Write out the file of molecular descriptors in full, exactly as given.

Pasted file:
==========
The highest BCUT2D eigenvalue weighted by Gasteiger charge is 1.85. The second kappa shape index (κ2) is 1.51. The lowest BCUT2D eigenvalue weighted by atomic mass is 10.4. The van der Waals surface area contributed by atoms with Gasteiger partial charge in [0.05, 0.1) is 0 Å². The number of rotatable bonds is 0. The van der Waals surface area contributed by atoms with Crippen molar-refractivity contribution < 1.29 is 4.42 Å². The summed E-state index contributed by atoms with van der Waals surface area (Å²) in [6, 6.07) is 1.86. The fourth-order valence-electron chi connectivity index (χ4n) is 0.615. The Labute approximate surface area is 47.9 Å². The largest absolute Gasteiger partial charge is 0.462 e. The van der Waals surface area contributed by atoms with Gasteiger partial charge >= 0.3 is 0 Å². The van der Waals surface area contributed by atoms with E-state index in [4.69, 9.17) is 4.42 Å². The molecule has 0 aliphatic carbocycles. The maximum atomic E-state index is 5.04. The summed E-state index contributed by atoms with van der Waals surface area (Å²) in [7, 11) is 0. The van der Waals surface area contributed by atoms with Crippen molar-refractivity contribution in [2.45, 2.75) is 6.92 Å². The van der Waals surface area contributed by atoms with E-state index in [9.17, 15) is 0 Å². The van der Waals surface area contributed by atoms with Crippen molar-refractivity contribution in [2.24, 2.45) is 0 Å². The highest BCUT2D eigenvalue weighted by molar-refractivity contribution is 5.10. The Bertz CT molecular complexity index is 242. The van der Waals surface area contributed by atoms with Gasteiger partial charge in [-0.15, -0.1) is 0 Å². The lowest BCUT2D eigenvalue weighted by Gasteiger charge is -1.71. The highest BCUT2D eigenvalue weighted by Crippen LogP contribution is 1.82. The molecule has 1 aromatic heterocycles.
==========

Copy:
The highest BCUT2D eigenvalue weighted by Gasteiger charge is 1.85. The second kappa shape index (κ2) is 1.51. The lowest BCUT2D eigenvalue weighted by atomic mass is 10.4. The van der Waals surface area contributed by atoms with Gasteiger partial charge in [0.05, 0.1) is 0 Å². The number of rotatable bonds is 0. The van der Waals surface area contributed by atoms with Crippen molar-refractivity contribution < 1.29 is 4.42 Å². The summed E-state index contributed by atoms with van der Waals surface area (Å²) in [6, 6.07) is 1.86. The fourth-order valence-electron chi connectivity index (χ4n) is 0.615. The Labute approximate surface area is 47.9 Å². The largest absolute Gasteiger partial charge is 0.462 e. The van der Waals surface area contributed by atoms with Gasteiger partial charge >= 0.3 is 0 Å². The van der Waals surface area contributed by atoms with E-state index in [4.69, 9.17) is 4.42 Å². The molecule has 0 aliphatic carbocycles. The maximum atomic E-state index is 5.04. The summed E-state index contributed by atoms with van der Waals surface area (Å²) in [7, 11) is 0. The van der Waals surface area contributed by atoms with Crippen molar-refractivity contribution in [2.45, 2.75) is 6.92 Å². The van der Waals surface area contributed by atoms with E-state index in [9.17, 15) is 0 Å². The van der Waals surface area contributed by atoms with Crippen molar-refractivity contribution in [2.24, 2.45) is 0 Å². The highest BCUT2D eigenvalue weighted by molar-refractivity contribution is 5.10. The Bertz CT molecular complexity index is 242. The van der Waals surface area contributed by atoms with Gasteiger partial charge in [-0.15, -0.1) is 0 Å². The lowest BCUT2D eigenvalue weighted by Gasteiger charge is -1.71. The highest BCUT2D eigenvalue weighted by Crippen LogP contribution is 1.82. The molecule has 1 aromatic heterocycles.